Set on a plain rising gently from the sea to a range of wooded hills, Barcelona is Spain‘s most cosmopolitan city and one of the Mediterranean’s busiest ports. Restaurants, bars and clubs are always packed, as is the seaside in summer. The city’s avant-garde chefs whip up a storm that has even the French reaching for superlatives.
You might get the impression it’s dedicated exclusively to hedonism, but it’s a hard-working, dynamic place hoping to place itself in the vanguard of 21st-century Europe with a heavy concentration of hi-tech and biomedical business.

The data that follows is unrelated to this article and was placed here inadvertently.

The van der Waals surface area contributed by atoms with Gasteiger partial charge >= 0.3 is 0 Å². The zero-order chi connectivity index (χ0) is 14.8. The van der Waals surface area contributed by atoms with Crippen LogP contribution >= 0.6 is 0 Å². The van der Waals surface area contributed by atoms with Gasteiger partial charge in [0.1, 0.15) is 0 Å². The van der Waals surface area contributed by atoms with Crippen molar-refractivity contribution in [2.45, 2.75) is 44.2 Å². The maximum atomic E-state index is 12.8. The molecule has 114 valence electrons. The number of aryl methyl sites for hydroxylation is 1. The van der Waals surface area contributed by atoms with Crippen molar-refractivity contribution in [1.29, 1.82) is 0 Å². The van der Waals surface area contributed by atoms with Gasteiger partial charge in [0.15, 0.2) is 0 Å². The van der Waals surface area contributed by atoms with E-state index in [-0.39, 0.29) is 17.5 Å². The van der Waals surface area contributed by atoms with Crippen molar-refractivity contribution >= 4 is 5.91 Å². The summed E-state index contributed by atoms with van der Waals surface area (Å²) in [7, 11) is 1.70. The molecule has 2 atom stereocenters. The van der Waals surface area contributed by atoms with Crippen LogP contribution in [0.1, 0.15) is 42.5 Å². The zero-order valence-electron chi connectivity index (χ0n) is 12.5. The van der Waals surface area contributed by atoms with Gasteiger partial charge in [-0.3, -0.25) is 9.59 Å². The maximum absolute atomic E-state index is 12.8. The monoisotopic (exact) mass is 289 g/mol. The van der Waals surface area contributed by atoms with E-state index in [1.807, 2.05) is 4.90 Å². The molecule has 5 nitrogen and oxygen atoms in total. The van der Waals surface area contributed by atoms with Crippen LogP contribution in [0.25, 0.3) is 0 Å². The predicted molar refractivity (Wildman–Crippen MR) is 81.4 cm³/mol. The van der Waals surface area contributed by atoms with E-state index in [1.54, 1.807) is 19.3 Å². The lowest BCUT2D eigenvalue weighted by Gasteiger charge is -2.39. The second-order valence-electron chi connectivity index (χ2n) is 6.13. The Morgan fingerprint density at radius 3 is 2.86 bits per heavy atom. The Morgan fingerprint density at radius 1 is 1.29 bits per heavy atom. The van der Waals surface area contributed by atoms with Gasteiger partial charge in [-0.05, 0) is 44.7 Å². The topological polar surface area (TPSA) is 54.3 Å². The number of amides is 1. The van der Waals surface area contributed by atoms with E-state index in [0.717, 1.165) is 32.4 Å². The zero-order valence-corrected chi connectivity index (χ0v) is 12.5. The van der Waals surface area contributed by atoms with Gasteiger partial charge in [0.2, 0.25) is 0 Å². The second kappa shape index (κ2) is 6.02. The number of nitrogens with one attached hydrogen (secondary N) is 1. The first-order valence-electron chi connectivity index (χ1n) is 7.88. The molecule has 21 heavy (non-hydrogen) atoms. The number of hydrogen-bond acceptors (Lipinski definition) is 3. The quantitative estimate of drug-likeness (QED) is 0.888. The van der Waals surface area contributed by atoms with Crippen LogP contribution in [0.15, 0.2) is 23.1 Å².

It regards its long past with pride. From Roman town it passed to medieval trade juggernaut, and its old centre constitutes one of the greatest concentrations of Gothic architecture in Europe. Beyond this core are some of the world’s more bizarre buildings: surreal spectacles capped by Antoni Gaudí’s Sagrada Famíliachurch.
Barcelona has been breaking ground in art, architecture and style since the late 19th century. From the marvels of Modernisme to the modern wonders of today, from Picasso to the likes of Susana Solano, the racing heart of Barcelona has barely skipped a beat.
Barcelona is the capital of Catalonia, a region with its own language, character and history – many Catalans think of their home as a separate country. The city itself could keep you occupied for weeks but just outside it are sandy beaches, Sitges and the Montserrat mountain range – so be sure to make time for a few day trips during your stay.
– Lonely Planet